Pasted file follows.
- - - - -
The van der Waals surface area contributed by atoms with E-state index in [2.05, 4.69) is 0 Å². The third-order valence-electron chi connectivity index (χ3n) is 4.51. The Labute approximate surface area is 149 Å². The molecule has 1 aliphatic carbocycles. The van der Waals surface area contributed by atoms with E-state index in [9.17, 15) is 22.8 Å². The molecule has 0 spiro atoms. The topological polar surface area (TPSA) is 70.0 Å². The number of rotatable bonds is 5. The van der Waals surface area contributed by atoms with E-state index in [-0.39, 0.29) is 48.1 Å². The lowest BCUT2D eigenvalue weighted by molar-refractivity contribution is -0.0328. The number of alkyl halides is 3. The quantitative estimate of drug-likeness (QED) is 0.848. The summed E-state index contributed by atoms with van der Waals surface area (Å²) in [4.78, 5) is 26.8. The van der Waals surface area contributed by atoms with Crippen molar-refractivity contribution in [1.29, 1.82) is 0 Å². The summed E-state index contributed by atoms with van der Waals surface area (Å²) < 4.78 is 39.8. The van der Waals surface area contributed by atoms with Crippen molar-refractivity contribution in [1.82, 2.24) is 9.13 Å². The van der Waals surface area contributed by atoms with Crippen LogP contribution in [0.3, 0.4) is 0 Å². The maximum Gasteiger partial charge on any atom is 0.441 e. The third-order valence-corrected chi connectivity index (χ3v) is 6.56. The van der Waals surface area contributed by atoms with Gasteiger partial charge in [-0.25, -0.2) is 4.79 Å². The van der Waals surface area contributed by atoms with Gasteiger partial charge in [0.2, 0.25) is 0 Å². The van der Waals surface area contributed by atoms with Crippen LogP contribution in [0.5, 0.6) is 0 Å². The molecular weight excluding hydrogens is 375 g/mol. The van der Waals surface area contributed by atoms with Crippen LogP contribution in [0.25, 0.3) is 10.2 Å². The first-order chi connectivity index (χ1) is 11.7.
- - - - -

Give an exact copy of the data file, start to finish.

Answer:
The van der Waals surface area contributed by atoms with E-state index in [2.05, 4.69) is 0 Å². The third-order valence-electron chi connectivity index (χ3n) is 4.51. The Labute approximate surface area is 149 Å². The molecule has 1 aliphatic carbocycles. The van der Waals surface area contributed by atoms with E-state index in [9.17, 15) is 22.8 Å². The molecule has 0 spiro atoms. The topological polar surface area (TPSA) is 70.0 Å². The number of rotatable bonds is 5. The van der Waals surface area contributed by atoms with E-state index in [-0.39, 0.29) is 48.1 Å². The lowest BCUT2D eigenvalue weighted by molar-refractivity contribution is -0.0328. The number of alkyl halides is 3. The quantitative estimate of drug-likeness (QED) is 0.848. The summed E-state index contributed by atoms with van der Waals surface area (Å²) in [4.78, 5) is 26.8. The van der Waals surface area contributed by atoms with Crippen molar-refractivity contribution in [1.29, 1.82) is 0 Å². The summed E-state index contributed by atoms with van der Waals surface area (Å²) < 4.78 is 39.8. The van der Waals surface area contributed by atoms with Crippen molar-refractivity contribution in [1.82, 2.24) is 9.13 Å². The van der Waals surface area contributed by atoms with Crippen LogP contribution in [0.3, 0.4) is 0 Å². The maximum Gasteiger partial charge on any atom is 0.441 e. The third-order valence-corrected chi connectivity index (χ3v) is 6.56. The van der Waals surface area contributed by atoms with Gasteiger partial charge in [-0.25, -0.2) is 4.79 Å². The van der Waals surface area contributed by atoms with Gasteiger partial charge in [0.2, 0.25) is 0 Å². The van der Waals surface area contributed by atoms with Crippen LogP contribution in [0.5, 0.6) is 0 Å². The molecular weight excluding hydrogens is 375 g/mol. The van der Waals surface area contributed by atoms with Crippen LogP contribution in [0.25, 0.3) is 10.2 Å². The first-order chi connectivity index (χ1) is 11.7.